Optimal MIMO precoding requires CSI between each user and each Base Station (BS). A natural way to achieve this information is to use DownLink- (DL-) UpLink (UL) reciprocity of a TDD system [911]. The channel estimated from UL pilots can be used for precoding DL signal (and vice versa). However, M-MIMO system is characterized not only by large number of antennas but also by a large number of users. The set of orthogonal pilot sequences is usually limited, and for a large number of users we have to reuse the sequences [12]. Two users with the same pilot sequence contaminate each other’s channel estimations. Pilot contamination due to nonorthogonal training pilots has been shown to be the main capacity limiting factor of a M-MIMO system [7].

Since pilot contamination occurs due to the reuse of same pilot sequences a way to combat it is to reorthogonalize the sequences. In various papers this has been along different dimensions: such as time and space [13]. Superimposed data and pilot transmission were proposed in [14]. Coordination among BSs allows for joint processing [15] and pilot assignment [16] in order to minimize the interference.

Minimum Mean-Squared Error (MMSE) estimator is able to suppress pilot contamination from interfering channels if channel statistics of the interfering users are available. This requirement can be avoided by simply weighting pilot sequence with user specific channel coefficients that are estimated from reciprocal TDD channel [17]. The method assumes long enough coherence time for estimating the reciprocal channels in the training phase and later arranging transmission of pilots. A subspace projection using a singular value decomposition can also be used for filtering (cleaning) the interference [18, 19]. Those methods assume that receiving antennas have uncorrelated channels. Hence, the desired and the interfering signals can be projected into different subspaces based on eigenvalue decomposition of received signal matrix. The subspace based separation improves the channel estimation quality unboundedly as the number of antennas increases. For sufficiently sparse channels, simple Discrete Fourier Transform (DFT) projection can be used to remove the interference [20].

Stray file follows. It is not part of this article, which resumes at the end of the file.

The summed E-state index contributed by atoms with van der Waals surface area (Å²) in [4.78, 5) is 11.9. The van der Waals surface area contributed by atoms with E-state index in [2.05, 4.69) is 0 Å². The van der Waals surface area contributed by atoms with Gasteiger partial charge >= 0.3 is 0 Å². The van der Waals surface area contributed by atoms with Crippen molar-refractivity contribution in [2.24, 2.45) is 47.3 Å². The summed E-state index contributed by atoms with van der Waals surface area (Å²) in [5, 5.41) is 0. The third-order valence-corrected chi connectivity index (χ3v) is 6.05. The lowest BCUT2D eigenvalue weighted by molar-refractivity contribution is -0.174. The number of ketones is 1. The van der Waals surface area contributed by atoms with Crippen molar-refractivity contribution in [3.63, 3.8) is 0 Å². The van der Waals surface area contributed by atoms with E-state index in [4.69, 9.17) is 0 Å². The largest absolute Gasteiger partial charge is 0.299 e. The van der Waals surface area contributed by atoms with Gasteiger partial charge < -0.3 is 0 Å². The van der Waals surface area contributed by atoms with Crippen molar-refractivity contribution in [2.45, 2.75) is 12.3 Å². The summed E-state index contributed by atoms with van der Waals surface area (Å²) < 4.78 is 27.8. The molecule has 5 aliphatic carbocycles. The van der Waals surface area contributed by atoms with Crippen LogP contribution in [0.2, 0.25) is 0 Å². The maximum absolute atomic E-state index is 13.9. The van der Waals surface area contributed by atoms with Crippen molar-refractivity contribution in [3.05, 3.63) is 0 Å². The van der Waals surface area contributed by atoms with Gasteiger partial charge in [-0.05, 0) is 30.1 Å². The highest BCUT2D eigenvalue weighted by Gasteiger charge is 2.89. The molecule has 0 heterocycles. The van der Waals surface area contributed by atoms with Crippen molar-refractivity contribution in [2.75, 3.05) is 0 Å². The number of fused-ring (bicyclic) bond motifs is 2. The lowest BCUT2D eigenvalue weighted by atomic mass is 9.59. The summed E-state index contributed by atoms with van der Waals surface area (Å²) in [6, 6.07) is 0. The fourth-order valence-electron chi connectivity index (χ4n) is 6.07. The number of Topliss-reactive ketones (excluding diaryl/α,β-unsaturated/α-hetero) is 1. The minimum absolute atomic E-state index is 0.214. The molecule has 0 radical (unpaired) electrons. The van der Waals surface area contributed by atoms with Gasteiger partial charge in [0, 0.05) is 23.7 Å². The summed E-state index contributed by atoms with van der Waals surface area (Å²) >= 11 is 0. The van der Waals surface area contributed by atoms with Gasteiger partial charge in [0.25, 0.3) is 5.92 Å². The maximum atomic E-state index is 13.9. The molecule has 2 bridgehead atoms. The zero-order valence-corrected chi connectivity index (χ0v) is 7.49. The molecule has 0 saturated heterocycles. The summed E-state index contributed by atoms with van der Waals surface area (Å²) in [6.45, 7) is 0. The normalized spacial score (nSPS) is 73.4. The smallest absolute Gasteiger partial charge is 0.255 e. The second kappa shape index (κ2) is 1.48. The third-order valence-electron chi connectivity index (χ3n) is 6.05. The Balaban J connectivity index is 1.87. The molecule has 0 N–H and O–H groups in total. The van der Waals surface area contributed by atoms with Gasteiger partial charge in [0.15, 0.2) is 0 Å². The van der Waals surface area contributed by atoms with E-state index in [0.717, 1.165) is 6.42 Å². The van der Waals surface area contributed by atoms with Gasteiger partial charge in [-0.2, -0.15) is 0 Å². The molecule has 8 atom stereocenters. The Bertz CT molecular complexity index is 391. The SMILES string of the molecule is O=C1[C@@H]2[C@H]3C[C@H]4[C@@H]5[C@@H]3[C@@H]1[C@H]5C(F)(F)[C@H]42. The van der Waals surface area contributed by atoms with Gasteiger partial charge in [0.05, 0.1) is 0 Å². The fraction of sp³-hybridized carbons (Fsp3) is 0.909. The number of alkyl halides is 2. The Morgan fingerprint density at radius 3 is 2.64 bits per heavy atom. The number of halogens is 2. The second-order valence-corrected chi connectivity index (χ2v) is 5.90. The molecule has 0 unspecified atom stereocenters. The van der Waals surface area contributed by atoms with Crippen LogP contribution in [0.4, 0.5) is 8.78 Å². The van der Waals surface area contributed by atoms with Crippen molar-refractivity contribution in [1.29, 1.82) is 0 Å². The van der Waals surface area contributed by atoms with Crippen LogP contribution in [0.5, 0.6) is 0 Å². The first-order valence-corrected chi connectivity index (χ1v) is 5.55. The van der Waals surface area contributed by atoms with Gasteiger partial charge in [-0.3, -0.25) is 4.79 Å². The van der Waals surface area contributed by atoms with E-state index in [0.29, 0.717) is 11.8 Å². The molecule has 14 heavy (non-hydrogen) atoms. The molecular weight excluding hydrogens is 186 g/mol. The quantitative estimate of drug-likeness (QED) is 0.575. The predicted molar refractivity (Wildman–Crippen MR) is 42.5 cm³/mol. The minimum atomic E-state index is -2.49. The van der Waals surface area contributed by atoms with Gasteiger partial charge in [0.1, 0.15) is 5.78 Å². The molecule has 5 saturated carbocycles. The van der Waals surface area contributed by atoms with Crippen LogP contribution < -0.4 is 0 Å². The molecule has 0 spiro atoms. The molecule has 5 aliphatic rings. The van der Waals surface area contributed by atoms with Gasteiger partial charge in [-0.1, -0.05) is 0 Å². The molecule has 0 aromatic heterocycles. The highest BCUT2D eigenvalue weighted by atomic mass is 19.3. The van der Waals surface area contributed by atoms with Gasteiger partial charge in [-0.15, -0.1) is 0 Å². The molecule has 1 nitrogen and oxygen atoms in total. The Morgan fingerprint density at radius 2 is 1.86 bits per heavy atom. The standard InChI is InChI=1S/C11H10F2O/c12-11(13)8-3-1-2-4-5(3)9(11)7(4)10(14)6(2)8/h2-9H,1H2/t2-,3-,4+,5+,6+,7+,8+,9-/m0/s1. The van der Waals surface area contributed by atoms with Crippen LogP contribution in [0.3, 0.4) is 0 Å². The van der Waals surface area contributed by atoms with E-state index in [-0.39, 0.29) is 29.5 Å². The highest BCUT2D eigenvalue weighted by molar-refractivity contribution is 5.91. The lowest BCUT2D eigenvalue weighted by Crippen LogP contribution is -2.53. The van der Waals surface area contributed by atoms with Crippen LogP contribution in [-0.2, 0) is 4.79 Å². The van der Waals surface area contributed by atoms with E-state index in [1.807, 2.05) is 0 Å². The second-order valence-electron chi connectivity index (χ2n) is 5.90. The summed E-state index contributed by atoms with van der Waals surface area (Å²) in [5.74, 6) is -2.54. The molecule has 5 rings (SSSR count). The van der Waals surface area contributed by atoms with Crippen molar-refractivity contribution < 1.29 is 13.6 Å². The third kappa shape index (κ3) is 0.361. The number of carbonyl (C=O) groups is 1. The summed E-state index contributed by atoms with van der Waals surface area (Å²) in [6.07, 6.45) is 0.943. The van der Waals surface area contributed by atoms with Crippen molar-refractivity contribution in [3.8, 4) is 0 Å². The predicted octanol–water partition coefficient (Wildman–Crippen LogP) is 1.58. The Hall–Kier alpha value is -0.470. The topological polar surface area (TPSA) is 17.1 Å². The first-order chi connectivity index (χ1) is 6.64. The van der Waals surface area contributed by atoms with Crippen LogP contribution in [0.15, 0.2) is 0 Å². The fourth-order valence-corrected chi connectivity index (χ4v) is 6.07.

In this paper we propose data-assisted channel covariance matrix estimation algorithm for angular domain MMSE estimate in linear antenna array. In M-MIMO, such data-assisted estimation can reduce the impact of pilot contamination regardless of sparsity of the channels. Instead of statistical averages, the algorithm uses instantaneous channel power information that is extracted from the data. The algorithm works relatively well with only first data-aided steps and does not need to be iterative. However, the proposed estimator can be used as initial estimate for computationally intensive iterative algorithms such as [21].